The unmarried sister of Adriana, Luciana counsels her jealous sister to suppress her negative emotions and have patience with her possibly adulterous husband. When Luciana in turn counsels S. Antipholus to be more loving to Adriana, S. Antipholus falls in love with Luciana herself. Luciana then tells Adriana about S. Antipholus’s affection, greatly upsetting her sister. Luciana supports Adriana as she tries to cure E. Antipholus of his madness.
At first glance, Luciana seems to be something of a model of antifeminism: she seems to find truth in the notion that a woman’s place is in the home, and that a wife should be generally subservient to her husband. Luciana implores Adriana to harbor no jealousy over her husband’s possible relations with other women, even though E. Antipholus’s references to the Courtesan seem to indicate that Adriana’s jealousy is justifiable. Later, in her conversation with S. Antipholus, whom she understands to be E. Antipholus, Luciana seems to be dismissing any possible infidelity on his behalf as acceptable, as long as he makes an effort to show affection for his wife.
On the other hand, Luciana could simply be understood as attempting to mediate between her sister and her brother-in-law. She eventually decries Adriana’s jealousy not as, say, unwomanly or unbecoming of a wife but as ‘‘self-harming’’; ultimately, then, her interest seems to lie in Adriana’s personal well-being. Also, while she allows for the possibility of E. Antipholus committing adultery, she may simply be wise enough to realize that her counsel is not going to prevent E. Antipholus from slighting his wife. He is obviously antagonistic and perhaps regularly abusive, as evidenced by his frequent beatings of E. Dromio and his declared intent to assault and even ‘‘disfigure’’ Adriana for her actions that day. In this sense, she may simply be a realist. Also, in referring to any possible adultery, in the course of just seven lines she pointedly uses the words ‘‘false love,’’ ‘‘shame,’’ ‘‘disloyalty,’’ ‘‘vice,’’ ‘‘tainted,’’ and ‘‘sin,’’ perhaps in a more subtle attempt to prevent just such adultery from occurring. Overall, then, Luciana can perhaps be understood as primarily an advocate and agent of reconciliation.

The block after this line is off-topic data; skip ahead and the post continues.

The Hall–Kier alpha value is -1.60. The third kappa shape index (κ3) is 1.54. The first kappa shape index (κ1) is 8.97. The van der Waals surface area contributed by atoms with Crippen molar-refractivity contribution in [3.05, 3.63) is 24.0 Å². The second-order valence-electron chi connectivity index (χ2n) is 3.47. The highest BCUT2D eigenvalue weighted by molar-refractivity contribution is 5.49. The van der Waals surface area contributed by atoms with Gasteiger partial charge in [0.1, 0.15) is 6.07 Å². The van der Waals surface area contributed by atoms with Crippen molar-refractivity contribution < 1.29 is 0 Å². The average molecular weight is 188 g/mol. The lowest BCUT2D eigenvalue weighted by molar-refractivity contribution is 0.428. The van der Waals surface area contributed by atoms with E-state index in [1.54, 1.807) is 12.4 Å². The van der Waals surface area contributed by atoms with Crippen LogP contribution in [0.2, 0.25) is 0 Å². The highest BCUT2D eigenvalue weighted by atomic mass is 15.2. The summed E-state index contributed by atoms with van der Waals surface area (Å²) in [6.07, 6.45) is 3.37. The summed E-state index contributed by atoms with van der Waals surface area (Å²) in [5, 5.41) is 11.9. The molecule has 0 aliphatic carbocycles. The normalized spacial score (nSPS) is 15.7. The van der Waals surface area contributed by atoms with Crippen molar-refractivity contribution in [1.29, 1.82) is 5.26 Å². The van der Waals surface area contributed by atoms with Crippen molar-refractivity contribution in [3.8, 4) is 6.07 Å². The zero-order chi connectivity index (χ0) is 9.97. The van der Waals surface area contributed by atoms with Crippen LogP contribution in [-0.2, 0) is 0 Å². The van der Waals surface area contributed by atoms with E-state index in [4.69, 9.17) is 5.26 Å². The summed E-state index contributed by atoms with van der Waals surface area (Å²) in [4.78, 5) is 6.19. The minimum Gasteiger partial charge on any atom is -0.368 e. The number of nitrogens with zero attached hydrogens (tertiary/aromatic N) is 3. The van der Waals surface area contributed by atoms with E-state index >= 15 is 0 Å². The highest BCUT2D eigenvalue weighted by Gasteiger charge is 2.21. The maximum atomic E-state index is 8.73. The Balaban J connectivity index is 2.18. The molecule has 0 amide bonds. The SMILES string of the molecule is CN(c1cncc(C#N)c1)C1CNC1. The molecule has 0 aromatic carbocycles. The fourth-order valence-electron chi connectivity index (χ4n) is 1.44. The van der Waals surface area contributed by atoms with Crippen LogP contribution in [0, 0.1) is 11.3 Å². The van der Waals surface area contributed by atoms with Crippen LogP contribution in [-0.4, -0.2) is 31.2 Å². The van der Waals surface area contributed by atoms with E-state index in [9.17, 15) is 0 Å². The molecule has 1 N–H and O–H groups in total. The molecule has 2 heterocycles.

Shakespeare for Students:Critical Interpretations of Shakespeare’s Plays & Poetry, Second Edition, Volume 1, authored by Anne Marie Hacht & Cynthia Burnstein, published by Thomson-Gale, 2007